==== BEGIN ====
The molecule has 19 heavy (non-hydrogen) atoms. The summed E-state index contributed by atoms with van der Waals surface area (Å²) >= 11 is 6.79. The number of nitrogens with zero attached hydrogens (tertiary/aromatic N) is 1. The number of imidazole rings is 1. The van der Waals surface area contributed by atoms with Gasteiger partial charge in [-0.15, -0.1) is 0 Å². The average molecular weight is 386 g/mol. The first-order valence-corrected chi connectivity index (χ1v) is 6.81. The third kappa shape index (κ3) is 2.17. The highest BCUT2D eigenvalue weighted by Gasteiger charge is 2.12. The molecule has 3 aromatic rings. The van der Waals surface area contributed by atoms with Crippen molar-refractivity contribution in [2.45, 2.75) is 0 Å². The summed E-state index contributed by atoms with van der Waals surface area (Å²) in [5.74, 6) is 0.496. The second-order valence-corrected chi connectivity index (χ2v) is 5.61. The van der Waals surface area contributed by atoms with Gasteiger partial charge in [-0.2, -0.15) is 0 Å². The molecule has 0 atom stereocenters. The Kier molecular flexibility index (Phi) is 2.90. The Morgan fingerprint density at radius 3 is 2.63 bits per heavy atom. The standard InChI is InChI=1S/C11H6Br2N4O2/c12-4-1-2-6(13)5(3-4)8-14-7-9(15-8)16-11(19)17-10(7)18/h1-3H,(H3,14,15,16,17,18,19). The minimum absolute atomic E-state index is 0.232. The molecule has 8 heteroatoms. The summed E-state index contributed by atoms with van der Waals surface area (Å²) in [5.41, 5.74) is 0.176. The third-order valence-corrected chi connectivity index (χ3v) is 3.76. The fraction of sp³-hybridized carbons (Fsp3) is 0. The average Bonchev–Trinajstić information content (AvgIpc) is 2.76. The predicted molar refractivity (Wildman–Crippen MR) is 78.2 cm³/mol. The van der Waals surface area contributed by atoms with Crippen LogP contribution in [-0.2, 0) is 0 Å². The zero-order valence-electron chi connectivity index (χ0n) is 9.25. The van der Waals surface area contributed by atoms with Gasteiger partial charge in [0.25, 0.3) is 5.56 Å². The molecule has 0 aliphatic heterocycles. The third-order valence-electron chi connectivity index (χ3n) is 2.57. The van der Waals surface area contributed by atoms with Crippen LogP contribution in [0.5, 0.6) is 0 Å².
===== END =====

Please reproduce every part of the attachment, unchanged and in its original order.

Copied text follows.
The molecule has 19 heavy (non-hydrogen) atoms. The summed E-state index contributed by atoms with van der Waals surface area (Å²) >= 11 is 6.79. The number of nitrogens with zero attached hydrogens (tertiary/aromatic N) is 1. The number of imidazole rings is 1. The van der Waals surface area contributed by atoms with Gasteiger partial charge in [-0.15, -0.1) is 0 Å². The average molecular weight is 386 g/mol. The first-order valence-corrected chi connectivity index (χ1v) is 6.81. The third kappa shape index (κ3) is 2.17. The highest BCUT2D eigenvalue weighted by Gasteiger charge is 2.12. The molecule has 3 aromatic rings. The van der Waals surface area contributed by atoms with Crippen molar-refractivity contribution in [2.45, 2.75) is 0 Å². The summed E-state index contributed by atoms with van der Waals surface area (Å²) in [5.74, 6) is 0.496. The second-order valence-corrected chi connectivity index (χ2v) is 5.61. The van der Waals surface area contributed by atoms with Gasteiger partial charge in [-0.2, -0.15) is 0 Å². The molecule has 0 atom stereocenters. The Kier molecular flexibility index (Phi) is 2.90. The Morgan fingerprint density at radius 3 is 2.63 bits per heavy atom. The standard InChI is InChI=1S/C11H6Br2N4O2/c12-4-1-2-6(13)5(3-4)8-14-7-9(15-8)16-11(19)17-10(7)18/h1-3H,(H3,14,15,16,17,18,19). The minimum absolute atomic E-state index is 0.232. The molecule has 8 heteroatoms. The summed E-state index contributed by atoms with van der Waals surface area (Å²) in [5.41, 5.74) is 0.176. The third-order valence-corrected chi connectivity index (χ3v) is 3.76. The fraction of sp³-hybridized carbons (Fsp3) is 0. The average Bonchev–Trinajstić information content (AvgIpc) is 2.76. The predicted molar refractivity (Wildman–Crippen MR) is 78.2 cm³/mol. The van der Waals surface area contributed by atoms with Crippen LogP contribution in [-0.2, 0) is 0 Å². The zero-order valence-electron chi connectivity index (χ0n) is 9.25. The van der Waals surface area contributed by atoms with Gasteiger partial charge in [0.25, 0.3) is 5.56 Å². The molecule has 0 aliphatic heterocycles. The third-order valence-electron chi connectivity index (χ3n) is 2.57. The van der Waals surface area contributed by atoms with Crippen LogP contribution in [0.5, 0.6) is 0 Å².